In headline-grabbing news the other day cosmetic giant Maybelline announced that they had hired YouTuber and Instagrammer Manny Gutierrez as the first male face of their cosmetics – or more specifically one of their mascaras. To the 15-year-old daughter of one of my friends this was a real watershed moment. After all, why shouldn’t men wear make-up and promote make-up? “This is 2017!” she exclaimed, wide-eyed with radicalism. Even Glamour magazine was impressed, describing it online as a “huge deal” and a great way to start the New Year (I can think of better but maybe they don’t get out that much). Honestly, anyone would have thought a man wearing make up for a cosmetics campaign was a ground-breaking, original idea.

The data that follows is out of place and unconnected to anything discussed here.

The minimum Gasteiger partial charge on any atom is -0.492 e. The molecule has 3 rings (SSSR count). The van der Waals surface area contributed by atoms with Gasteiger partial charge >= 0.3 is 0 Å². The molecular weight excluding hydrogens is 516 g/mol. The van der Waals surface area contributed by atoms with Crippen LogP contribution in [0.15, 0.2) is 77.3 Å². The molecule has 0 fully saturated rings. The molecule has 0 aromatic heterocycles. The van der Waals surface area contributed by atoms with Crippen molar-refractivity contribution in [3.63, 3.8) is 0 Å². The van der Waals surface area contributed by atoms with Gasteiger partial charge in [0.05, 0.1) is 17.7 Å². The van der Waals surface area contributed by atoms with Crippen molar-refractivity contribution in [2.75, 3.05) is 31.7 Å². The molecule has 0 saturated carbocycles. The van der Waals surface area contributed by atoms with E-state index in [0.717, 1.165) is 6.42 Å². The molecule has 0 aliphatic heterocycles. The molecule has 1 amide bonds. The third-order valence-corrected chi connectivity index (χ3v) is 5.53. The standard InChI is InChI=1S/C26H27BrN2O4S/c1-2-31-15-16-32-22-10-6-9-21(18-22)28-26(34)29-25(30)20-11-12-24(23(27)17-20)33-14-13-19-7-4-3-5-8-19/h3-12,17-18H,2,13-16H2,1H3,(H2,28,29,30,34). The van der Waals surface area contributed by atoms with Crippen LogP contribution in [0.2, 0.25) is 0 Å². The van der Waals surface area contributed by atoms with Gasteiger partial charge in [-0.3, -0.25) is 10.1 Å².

To people of my generation, however, a man promoting slap is no big deal at all. I myself am old enough to remember 17 cosmetics’ eye-catching ad campaign back in the mid Eighties, which featured men adorned in lip gloss, eyeshadow and blusher with the slogan “Looks Even Better On a Girl” (see above). It was meant to be wry and cheeky, of course, but actually, the difference between then and now is that it wasn’t just a few business-savvy YouTubers who were wearing make-up: back in 1985 lots of men were – from the New Romantics who populated the pop charts to, well, ordinary teens like me (being a fan of subtlety I preferred a brown eyeshadow and a black eyeliner). So Manny Gutierrez isn’t the first man to wear make-up – he isn’t even the first to advertise it – and he certainly won’t be the last. What is amazing in 2017 is that a man putting on a bit of mascara is still ‘news’ at all.